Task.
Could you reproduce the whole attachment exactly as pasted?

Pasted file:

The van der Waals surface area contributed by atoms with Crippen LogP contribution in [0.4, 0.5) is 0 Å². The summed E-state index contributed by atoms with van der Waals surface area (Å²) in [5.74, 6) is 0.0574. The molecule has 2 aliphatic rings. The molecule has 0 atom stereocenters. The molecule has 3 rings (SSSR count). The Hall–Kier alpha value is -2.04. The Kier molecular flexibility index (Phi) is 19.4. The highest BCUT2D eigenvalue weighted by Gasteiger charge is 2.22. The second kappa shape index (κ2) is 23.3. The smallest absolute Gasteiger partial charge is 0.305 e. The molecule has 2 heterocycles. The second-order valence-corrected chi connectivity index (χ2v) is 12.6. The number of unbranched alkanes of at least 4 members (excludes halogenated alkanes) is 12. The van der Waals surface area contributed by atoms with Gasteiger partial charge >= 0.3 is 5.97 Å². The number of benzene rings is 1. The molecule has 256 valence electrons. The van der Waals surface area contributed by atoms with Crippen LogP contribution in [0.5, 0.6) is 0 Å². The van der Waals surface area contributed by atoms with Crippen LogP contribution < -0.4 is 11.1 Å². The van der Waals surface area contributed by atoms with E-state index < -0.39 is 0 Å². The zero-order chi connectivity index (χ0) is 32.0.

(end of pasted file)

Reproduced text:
The van der Waals surface area contributed by atoms with Crippen LogP contribution in [0.4, 0.5) is 0 Å². The summed E-state index contributed by atoms with van der Waals surface area (Å²) in [5.74, 6) is 0.0574. The molecule has 2 aliphatic rings. The molecule has 0 atom stereocenters. The molecule has 3 rings (SSSR count). The Hall–Kier alpha value is -2.04. The Kier molecular flexibility index (Phi) is 19.4. The highest BCUT2D eigenvalue weighted by Gasteiger charge is 2.22. The second kappa shape index (κ2) is 23.3. The smallest absolute Gasteiger partial charge is 0.305 e. The molecule has 2 heterocycles. The second-order valence-corrected chi connectivity index (χ2v) is 12.6. The number of unbranched alkanes of at least 4 members (excludes halogenated alkanes) is 12. The van der Waals surface area contributed by atoms with Gasteiger partial charge >= 0.3 is 5.97 Å². The number of benzene rings is 1. The molecule has 256 valence electrons. The van der Waals surface area contributed by atoms with Crippen LogP contribution in [0.5, 0.6) is 0 Å². The van der Waals surface area contributed by atoms with Crippen LogP contribution < -0.4 is 11.1 Å². The van der Waals surface area contributed by atoms with E-state index < -0.39 is 0 Å². The zero-order chi connectivity index (χ0) is 32.0.